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Does the treatment of spastic equinovarus deformity following stroke with botulinum toxin increase gait velocity? A systematic review and meta-analysis

Authors

  • N. Foley,

    1. Aging, Rehabilitation and Geriatric Care Program, Lawson Health Research Institute, Parkwood Hospital site, London, ON, Canada
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  • M. Murie-Fernandez,

    1. The Department of Neurology, University of Navarra, Pamplona, Spain
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  • M. Speechley,

    1. The Department of Epidemiology and Biostatistics, the Schulich School of Medicine and Dentistry, University of Western Ontario, London, ON
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  • K. Salter,

    1. Aging, Rehabilitation and Geriatric Care Program, Lawson Health Research Institute, Parkwood Hospital site, London, ON, Canada
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  • K. Sequeira,

    1. The Department of Physical Medicine & Rehabilitation, St. Joseph’s Health Care London, Parkwood Hospital site, London, ON
    2. Schulich School of Medicine and Dentistry, University of Western Ontario, London, ON, Canada
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  • R. Teasell

    1. Aging, Rehabilitation and Geriatric Care Program, Lawson Health Research Institute, Parkwood Hospital site, London, ON, Canada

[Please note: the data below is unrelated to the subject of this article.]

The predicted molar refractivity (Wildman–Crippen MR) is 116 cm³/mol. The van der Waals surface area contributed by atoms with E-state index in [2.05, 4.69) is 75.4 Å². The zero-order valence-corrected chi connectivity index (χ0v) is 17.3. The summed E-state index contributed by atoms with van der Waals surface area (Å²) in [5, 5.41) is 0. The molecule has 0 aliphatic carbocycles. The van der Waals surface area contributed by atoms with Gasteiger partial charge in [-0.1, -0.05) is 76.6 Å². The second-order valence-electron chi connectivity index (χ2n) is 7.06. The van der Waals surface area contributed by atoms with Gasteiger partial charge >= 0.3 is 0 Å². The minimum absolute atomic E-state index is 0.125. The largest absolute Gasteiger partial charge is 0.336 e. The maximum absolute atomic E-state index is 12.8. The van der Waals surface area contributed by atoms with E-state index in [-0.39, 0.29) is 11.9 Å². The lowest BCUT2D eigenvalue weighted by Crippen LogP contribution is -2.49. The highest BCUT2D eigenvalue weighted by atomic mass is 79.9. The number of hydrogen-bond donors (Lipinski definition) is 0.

2. The Department of Physical Medicine & Rehabilitation, St. Joseph’s Health Care London, Parkwood Hospital site, London, ON
    3. Schulich School of Medicine and Dentistry, University of Western Ontario, London, ON, Canada
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N. Foley, Aging, Rehabilitation & Geriatric Care Program, Lawson Health Research Institute, Parkwood Hospital, Rm B-3019b, 801 Commissioner’s Rd. E., London, ON, N6C 5J1, Canada (tel.: +519 685 4292, ext. 42738; fax: +519 685 4036; e-mail: norine.foley@sjhc.london.on.ca).

Abstract

While botulinum toxin-A (BT-A) has been used to treat lower-limb focal spasticity successfully, its effect on characteristics of gait has not been well defined. The objective of this systematic review was to establish the treatment effect associated with the use of BT-A for equinovarus to improve gait velocity following stroke, using a meta-analytic technique. Relevant studies were identified through a literature search encompassing the years 1985 to November 2009. Studies were included if (i) the sample was composed of adult subjects recovering from either first or subsequent stroke, presenting with spastic equinovarus deformity of the ankle preventing full active dorsiflexion, and (ii) subjects who received BT-A were compared with subjects who had received a placebo, or (iii) in the absence of a placebo-controlled condition, subject had received BT-A and was assessed before and after treatment. A standardized mean difference (SMD) ± standard error and 95% confidence interval (CI) for gait velocity between the treatment and control group was calculated for each study, using Hedges’s g, and the results pooled. Eight trials, five randomized controlled trials, and three single group intervention studies were included. Data representing 228 subjects were available for pooled analysis. Treatment with BT-A was associated with a small improvement in gait velocity (Hedge’s g = 0.193 ± 0.081; 95% CI: 0.033 to 0.353, P < 0.018) representing an increase of 0.044 meters/s. The use of BT-A for lower-limb post-stroke equinovarus because of spasticity was associated with a small, but statistically significant increase in gait velocity.

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